is unscrupulously claimed as a result of consolidation. So far are
tariff-protected trusts from benefiting the American people, it is the
foreigners who are favored at our expense, the surplus product being
marketed at low prices abroad to maintain high prices at home.

To try to correct these evils by special legislation is "ascidian
folly." As well attempt to " create a soul under the ribs of death."
Courts, legislatures, and the ablest legal talent are subordinated to
these vast and powerful interests. To evade penalty, a trust can
change its form in a twinkling, when hard pressed. Laws can be
construed to favor any violation, and the representatives of every
artificial trust are ably represented in legislative and administrative
departments. No congress or tribunal is impartial or independent.

Already the promoters of ill-timed trusts are trembling. The
public have declined their bait, and in a money pinch the banks will
question and throw out unmarketed securities. Many of the
schemes are still-born. The undertaker knows that his services will
soon be wanted. The most bitter opponent of trusts, if he possesses
his soul in peace, will find a more complete punishment meted out
to them than he can plan.


Emerson wisely announced the law: "Wealth brings its own
checks and balances. The basis of political economy is non-inter-
ference. Do not legislate. Meddle, and you snap the sinews with
your sumptuary laws. Give no bounties : make equal laws. . . .
The level of the sea is not more surely kept than is the equilibrium
of value in society by the demand and supply : artifice or legislation
punishes itself by reactions, gluts, and bankruptcies."

The true safeguard against trusts is not new enactments, but the
repeal of old ones which have established inequality and injustice.
Land monopolies, public franchises appropriated to private uses,
trade restrictions for individual interest, these are the roots of the
injurious combinations of capital. Until they are extirpated, it is
absurd to waste time in pruning the branches of the evil.

In the coming Presidential struggle, both parties will make large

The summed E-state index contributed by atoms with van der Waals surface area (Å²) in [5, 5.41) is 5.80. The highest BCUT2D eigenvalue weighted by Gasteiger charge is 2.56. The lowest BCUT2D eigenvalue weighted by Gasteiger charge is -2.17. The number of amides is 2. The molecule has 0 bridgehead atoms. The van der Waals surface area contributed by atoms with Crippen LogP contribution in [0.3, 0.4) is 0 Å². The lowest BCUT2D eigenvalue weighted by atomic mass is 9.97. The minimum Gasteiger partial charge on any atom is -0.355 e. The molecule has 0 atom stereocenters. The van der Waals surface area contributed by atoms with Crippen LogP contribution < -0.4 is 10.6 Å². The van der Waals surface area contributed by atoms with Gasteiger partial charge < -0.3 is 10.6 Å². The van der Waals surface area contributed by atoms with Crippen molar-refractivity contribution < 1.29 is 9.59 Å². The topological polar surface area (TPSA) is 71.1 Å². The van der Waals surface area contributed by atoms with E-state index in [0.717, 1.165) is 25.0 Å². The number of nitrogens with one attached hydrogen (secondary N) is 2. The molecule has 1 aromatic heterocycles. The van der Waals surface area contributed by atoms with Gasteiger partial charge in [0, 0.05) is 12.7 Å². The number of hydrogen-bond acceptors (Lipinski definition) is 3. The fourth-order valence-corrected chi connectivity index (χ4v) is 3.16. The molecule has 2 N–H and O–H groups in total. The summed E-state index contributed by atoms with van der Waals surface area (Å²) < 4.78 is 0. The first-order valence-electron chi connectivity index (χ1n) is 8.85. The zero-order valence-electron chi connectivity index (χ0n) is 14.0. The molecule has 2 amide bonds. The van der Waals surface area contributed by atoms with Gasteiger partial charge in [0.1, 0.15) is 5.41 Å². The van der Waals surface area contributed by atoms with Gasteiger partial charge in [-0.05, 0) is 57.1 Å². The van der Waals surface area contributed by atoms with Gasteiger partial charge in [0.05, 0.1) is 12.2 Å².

professions of enmity to trusts, both platforms will have alluring
planks ; but, if new anti-trust legislation is the sole weapon of attack,
no life insurance company can find risks half as favorable. The
shrewd managers will smile undisturbed, and only the voter will
take the humbug seriously.


If, however, it is seriously proposed to knock out the underpinning
of the trusts by repealing all tariff duties laid upon their products,
the monopolistic smile will change to an expression of rage and the
fight be full of meaning and desperation.

.It will be averred that my conclusion is erroneous because trusts
flourish in free-trade England. The statement is not true. Com-
binations exist because justified by skill, ability, and public service,
though doubtless there are some favored by land and franchise privi-
leges. But trusts, like the bulk of our American conspiracies, hav-
ing the power to mark up their prices at will, because legally exempt
from foreign competition, do not exist. In Great Britain an arti-
ficial advance of price at once invites unlimited importations from
all competing countries, and cannot be maintained. The protective
tariff is the breeder of trusts, and the practical and efficient way to
abolish them is to demolish it.

BOSTON, Oct. 5, 1899.


Online LibraryWilliam Lloyd GarrisonTrusts and tariffs → online text (page 1 of 1)